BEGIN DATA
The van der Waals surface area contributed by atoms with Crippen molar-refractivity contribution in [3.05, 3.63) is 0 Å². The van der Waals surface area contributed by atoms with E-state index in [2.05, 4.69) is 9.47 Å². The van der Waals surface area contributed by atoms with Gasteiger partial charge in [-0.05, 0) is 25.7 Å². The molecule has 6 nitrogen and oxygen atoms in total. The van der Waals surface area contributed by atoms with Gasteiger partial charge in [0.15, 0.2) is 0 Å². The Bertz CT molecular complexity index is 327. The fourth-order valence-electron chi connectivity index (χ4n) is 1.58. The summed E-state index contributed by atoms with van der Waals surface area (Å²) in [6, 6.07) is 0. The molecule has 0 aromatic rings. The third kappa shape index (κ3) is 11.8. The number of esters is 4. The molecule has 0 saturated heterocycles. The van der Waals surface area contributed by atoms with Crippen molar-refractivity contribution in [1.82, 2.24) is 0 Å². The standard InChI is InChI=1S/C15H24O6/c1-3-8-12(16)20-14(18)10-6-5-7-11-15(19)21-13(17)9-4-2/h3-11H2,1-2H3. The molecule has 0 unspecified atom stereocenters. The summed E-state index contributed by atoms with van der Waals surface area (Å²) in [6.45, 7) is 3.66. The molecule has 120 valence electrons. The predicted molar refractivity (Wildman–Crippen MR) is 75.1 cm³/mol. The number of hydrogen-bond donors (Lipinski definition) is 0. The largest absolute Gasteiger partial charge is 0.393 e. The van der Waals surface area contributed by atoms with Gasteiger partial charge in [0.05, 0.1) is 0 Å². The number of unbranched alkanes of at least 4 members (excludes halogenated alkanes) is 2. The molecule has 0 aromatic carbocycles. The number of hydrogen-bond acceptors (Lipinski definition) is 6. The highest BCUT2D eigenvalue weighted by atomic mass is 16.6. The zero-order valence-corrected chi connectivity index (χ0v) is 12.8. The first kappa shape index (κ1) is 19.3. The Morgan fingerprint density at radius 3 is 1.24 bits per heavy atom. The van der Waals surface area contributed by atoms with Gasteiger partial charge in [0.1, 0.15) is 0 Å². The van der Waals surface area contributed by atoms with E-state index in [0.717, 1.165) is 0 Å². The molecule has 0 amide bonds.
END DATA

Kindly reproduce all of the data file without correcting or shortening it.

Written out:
The van der Waals surface area contributed by atoms with Crippen molar-refractivity contribution in [3.05, 3.63) is 0 Å². The van der Waals surface area contributed by atoms with E-state index in [2.05, 4.69) is 9.47 Å². The van der Waals surface area contributed by atoms with Gasteiger partial charge in [-0.05, 0) is 25.7 Å². The molecule has 6 nitrogen and oxygen atoms in total. The van der Waals surface area contributed by atoms with Gasteiger partial charge in [0.15, 0.2) is 0 Å². The Bertz CT molecular complexity index is 327. The fourth-order valence-electron chi connectivity index (χ4n) is 1.58. The summed E-state index contributed by atoms with van der Waals surface area (Å²) in [6, 6.07) is 0. The molecule has 0 aromatic rings. The third kappa shape index (κ3) is 11.8. The number of esters is 4. The molecule has 0 saturated heterocycles. The van der Waals surface area contributed by atoms with Crippen molar-refractivity contribution in [1.82, 2.24) is 0 Å². The standard InChI is InChI=1S/C15H24O6/c1-3-8-12(16)20-14(18)10-6-5-7-11-15(19)21-13(17)9-4-2/h3-11H2,1-2H3. The molecule has 0 unspecified atom stereocenters. The summed E-state index contributed by atoms with van der Waals surface area (Å²) in [6.45, 7) is 3.66. The molecule has 120 valence electrons. The predicted molar refractivity (Wildman–Crippen MR) is 75.1 cm³/mol. The number of hydrogen-bond donors (Lipinski definition) is 0. The largest absolute Gasteiger partial charge is 0.393 e. The van der Waals surface area contributed by atoms with Gasteiger partial charge in [0.05, 0.1) is 0 Å². The number of unbranched alkanes of at least 4 members (excludes halogenated alkanes) is 2. The molecule has 0 aromatic carbocycles. The number of hydrogen-bond acceptors (Lipinski definition) is 6. The highest BCUT2D eigenvalue weighted by atomic mass is 16.6. The zero-order valence-corrected chi connectivity index (χ0v) is 12.8. The first kappa shape index (κ1) is 19.3. The Morgan fingerprint density at radius 3 is 1.24 bits per heavy atom. The van der Waals surface area contributed by atoms with Gasteiger partial charge in [0.1, 0.15) is 0 Å². The van der Waals surface area contributed by atoms with E-state index in [0.717, 1.165) is 0 Å². The molecule has 0 amide bonds.